Update on the latest news, sports, business and entertainment


Searching for more plane debris

SAINT-ANDRE, Reunion (AP) — A French law enforcement helicopter is scouring the waters around the Indian Ocean island of Reunion, in hopes of spotting more debris that could have come from Malaysia Airlines Flight 370. The plane disappeared last year in March while flying from Kuala Lumpur to Beijing.

The part of a plane's wing washed up on shore, and investigators say it comes from a Boeing 777, the same type of plane Flight 370 was.

Australia officials say they don't believe a piece of luggage found nearby is connected.


Authorities: Jewish settlers attack Palestinian village

DUMA, West Bank (AP) — A Palestinian official says Jewish settlers have firebombed two homes in a Palestinian village in the West Bank today, killing a Palestinian toddler and wounding at least three people.

Israel's prime minister calls it a "terror attack."

Israeli and Palestinian officials say the attackers entered a village near the city of Nablus, where they set homes on fire with Molotov cocktails and scrawled graffiti, including the words, "Long live the Messiah."


Suicide bomber strikes at Maiduguri market in Nigeria

MAIDUGURI, Nigeria (AP) — Witnesses say a female suicide bomber has killed many people at a taxi rank at a crowded market in Nigeria's northeastern city of Maiduguri.

There was no exact death toll from the explosion early today at Gamboru wholesale vegetable market, where rescuers are still recovering bodies.

Trader Bukar Shettima says he saw "nauseating corpses and battered bodies littering the ground" before he ran away.

It's the latest in a string of suicide bombings and village assaults that have killed hundreds in recent weeks.

It comes a day after the Defense Ministry appointed a military official to command an 8,700-strong regional army to curb the Islamic uprising that has spilled across Nigeria's borders. It has killed some 20,000 people in six years and driven 2 million from their homes.


Afghan Taliban release statement praising new leader

KABUL, Afghanistan (AP) — The Afghan Taliban are praising their new leader, saying he was one of the most "trusted" associates of the late Mullah Mohammad Omar.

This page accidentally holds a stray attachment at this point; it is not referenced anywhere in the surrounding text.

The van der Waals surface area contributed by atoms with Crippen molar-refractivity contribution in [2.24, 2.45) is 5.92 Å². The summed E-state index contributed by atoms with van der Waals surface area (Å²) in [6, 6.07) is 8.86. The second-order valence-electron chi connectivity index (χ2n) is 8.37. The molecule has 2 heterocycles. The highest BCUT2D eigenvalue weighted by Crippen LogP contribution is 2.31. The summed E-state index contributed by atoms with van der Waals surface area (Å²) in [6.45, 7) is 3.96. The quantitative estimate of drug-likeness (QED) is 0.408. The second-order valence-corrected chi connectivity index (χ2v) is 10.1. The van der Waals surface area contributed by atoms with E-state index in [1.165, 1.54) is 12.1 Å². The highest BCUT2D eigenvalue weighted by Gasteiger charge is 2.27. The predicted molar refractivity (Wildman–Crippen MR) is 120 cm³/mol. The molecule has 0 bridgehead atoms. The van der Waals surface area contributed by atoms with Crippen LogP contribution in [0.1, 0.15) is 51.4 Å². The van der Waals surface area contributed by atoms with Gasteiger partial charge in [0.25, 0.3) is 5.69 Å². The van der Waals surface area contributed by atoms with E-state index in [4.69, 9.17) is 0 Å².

Friday's statement, sent to The Associated Press, says the new leader, Mullah Mohammad Akhtar Mansoor, has also been given the title of "Commander of the Faithful," conferring on him the supreme status held by Mullah Omar.

It describes Mansoor as an "active director" of the jihad, or holy war, for some years.

The Taliban on Thursday confirmed that Mullah Omar died of an illness some time ago and said they elected Mansoor as his successor. The Afghan government announced Wednesday that the reclusive mullah had been dead since 2013.

The Taliban reacted by pulling out of peace talks that were scheduled to take place today.


Police officer pleads not guilty in shooting, freed on bail

CINCINNATI (AP) — A University of Cincinnati police officer who fatally shot a motorist during a traffic stop has been released on bail after pleading not guilty to murder.

Fired UC officer Ray Tensing appeared in court yesterday, and bail was set at $1 million. The judge became angry when some in the courtroom audience cheered.

Tensing later posted 10 percent of bail and was released.

He's accused of shooting motorist Samuel DuBose on July 19, after stopping him for not having a front license plate.


Almaty, Beijing make final pitches for 2022 Winter Olympics

KUALA LUMPUR, Malaysia (AP) — The International Olympic Committee is voting today on who'll host the 2022 Winter Games, Almaty (ahl-MAH'-tee) Kazakhstan or Beijing.

At the IOC meeting in Malaysia, the prime minister of Kazakhstan has challenged the IOC to make a "historic decision" by awarding the Olympics to Almaty, saying the city could offer the Games real snow and mountain conditions unlike Beijing.